• P rereads the first passage on page 131 at the best pitch level and with very wide variability then decreases pitch variability until P or C judges it to be optimal.

 

  • C provides a passage of factual prose for P to read aloud. The target is

–  best pitch level and

–  optimal variability.

 

  • P gives a short impromptu speech. The target is

–  best pitch level and

–  optimal variability.

 

  • C directs P to read aloud the second passage on page 131 (at the bottom of the page) expressing different emotions using variations of rate, pitch level, and pitch variation:

–  Anger (fast rate, high pitch level, wide range for variability)

–  Fear (fast rate, high pitch level, medium range for variability)

–  Indifference (fast rate, low pitch level, narrow range for variability)

–  Grief (slow rate, low pitch level, narrow range for variability)

–  Contempt (slow rate, low pitch level, wide range for variability)

 

———————————————————————

 


Slavin & Fabus (2018)

October 9, 2019

EBP THERAPY ANALYSIS for

Single Case Designs

 

NOTES: 

  • The summary of the intervention procedure(s) can be viewed by scrolling about 90% of the way down on this page.

 Key:

C = Clinician

BDAE =  Boston Diagnostic Aphasia Examination

EBP =  evidence-based practice

 EDAP =  Extended Day Aphasia Program

MIT – melodic intonation therapy

MLU – mean length of utterance

NA = not applicable

P = Patient or Participant

pmh = Patricia Hargrove, blog developer

SLP = speech–language pathologist

 

SOURCE:  Slavin, D., & Fabus, R. (2018). A case study using a multimodal approach to melodic intonation therapy. American Journal of Speech-Language Pathology, 27, 1352-1362.

 

REVIEWER(S):  pmh

 

DATE:  October 2, 2019

 

ASSIGNED OVERALL GRADE:  D  The highest possible grade based on the design of this investigation (Case Study) is  D+. This grade rates the quality of the evidence supporting the intervention; it does not evaluate the quality of the intervention.

 

TAKE AWAY:  This is a case study of a patient (P) diagnosed with aphasia and apraxia 10 years prior to the investigation. The results reveal that a modified version of Melodic Intonation Therapy was successful in improving an outcome associated with comprehension as well as several measures of expressive language.

                                                                                                           

  1. What was the focus of the research? Clinical Research

 

  1. What type of evidence was identified?
  • Whattype of single subject design was used?  Case Study:  Description with Pre and Post Test Results
  • What was the level of support associated with the type of evidence? Level = D+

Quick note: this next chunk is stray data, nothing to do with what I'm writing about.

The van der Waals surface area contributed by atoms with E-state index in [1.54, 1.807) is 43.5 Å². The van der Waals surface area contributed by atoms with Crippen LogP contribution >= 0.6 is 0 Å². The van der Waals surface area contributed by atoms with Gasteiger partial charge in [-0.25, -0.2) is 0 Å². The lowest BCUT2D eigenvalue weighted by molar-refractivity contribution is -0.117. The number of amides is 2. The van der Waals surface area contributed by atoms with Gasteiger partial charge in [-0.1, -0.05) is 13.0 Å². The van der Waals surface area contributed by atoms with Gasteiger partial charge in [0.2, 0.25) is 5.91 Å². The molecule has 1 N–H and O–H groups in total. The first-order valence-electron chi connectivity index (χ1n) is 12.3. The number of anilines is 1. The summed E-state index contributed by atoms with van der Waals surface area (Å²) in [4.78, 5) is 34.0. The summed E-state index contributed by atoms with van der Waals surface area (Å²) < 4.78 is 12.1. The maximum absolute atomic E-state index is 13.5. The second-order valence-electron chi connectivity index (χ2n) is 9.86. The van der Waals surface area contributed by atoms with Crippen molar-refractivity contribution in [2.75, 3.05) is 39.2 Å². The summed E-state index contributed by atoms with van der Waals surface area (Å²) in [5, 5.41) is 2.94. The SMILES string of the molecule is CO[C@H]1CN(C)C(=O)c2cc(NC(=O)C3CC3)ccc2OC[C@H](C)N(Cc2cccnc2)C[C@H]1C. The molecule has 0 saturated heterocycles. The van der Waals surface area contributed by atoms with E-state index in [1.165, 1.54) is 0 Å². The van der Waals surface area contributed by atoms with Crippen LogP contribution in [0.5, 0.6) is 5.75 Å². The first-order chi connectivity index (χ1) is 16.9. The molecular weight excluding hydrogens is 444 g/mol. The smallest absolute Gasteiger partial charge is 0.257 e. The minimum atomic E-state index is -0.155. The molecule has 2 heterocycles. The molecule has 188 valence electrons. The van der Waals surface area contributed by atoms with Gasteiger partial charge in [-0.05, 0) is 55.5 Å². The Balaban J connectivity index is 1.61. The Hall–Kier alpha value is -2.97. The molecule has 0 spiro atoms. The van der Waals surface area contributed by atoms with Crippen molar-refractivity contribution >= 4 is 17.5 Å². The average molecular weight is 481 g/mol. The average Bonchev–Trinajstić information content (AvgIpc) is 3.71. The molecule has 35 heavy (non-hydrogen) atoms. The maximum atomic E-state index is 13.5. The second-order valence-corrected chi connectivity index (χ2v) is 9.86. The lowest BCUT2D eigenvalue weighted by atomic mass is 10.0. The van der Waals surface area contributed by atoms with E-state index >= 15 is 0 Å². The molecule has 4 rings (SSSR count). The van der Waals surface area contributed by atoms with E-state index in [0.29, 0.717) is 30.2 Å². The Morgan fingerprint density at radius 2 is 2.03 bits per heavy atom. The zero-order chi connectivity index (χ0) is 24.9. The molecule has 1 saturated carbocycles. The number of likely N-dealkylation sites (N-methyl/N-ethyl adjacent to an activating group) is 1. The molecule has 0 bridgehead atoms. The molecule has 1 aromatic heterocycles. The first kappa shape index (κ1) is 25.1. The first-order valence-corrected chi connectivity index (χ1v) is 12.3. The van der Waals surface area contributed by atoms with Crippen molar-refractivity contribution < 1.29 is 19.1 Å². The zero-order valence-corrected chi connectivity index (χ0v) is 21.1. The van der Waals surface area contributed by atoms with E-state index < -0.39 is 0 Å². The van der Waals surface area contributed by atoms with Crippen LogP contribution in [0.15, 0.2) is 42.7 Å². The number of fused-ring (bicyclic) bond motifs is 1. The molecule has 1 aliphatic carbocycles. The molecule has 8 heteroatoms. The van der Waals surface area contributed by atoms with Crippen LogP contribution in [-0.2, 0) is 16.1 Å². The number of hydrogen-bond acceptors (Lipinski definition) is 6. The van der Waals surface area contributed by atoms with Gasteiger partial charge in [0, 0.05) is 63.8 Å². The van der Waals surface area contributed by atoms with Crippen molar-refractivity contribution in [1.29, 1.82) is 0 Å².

1. Was phase of treatment concealed?
  • from participants?No
  • from clinicians?No
  • from data analyzers?No

 

  1. Was the participant (P) adequately described? Yes

  How many Ps were involved in the study? 1

 

–  CONTROLLED CHARACTERISTICS

  • diagnosis: aphasia                    

 

–  DESCRIBED CHARACTERISTICS

  • age: 63 years
  • gender: m                                                                
  • post onset: 10 years
  • site of lesion:  left cerebrovascular accident
  • educational level of participant: college educated; no formal music education
  • previous therapy:

–  8 years of speech-language therapy 1 or 2 times per week; no singing or intoning interventions; focus included auditory comprehension, word finding, syntactic skills

     – university Extended Day Aphasia Program (EDAP); 6 years; 4  hours per session 1 time a week; focus included  meet and greet, current events, counseling (Living with Aphasia), student clinicians were trained communicative partners.

                                                 

–  Were the communication problems adequately described?  Yes

–  Disorder types:   mild to moderate aphasia, word finding problems,  apraxia of speech

–  Other aspects of communication that were described:

–  at the beginning of the investigation

          ∞ often produced single word utterances with limited content (e.g., “here.”)

          ∞ automatic speech

          ∞ empty speech

          ∞ difficulty initiating speech

          ∞ vocalizations

          ∞ ineffective gestures

          ∞ sang  familiar songs fluently

          ∞ writing: signature, copying

                                                                                                             

  1. Was membership in treatment maintained throughout the study?Not applicable (NA), this was a single case study.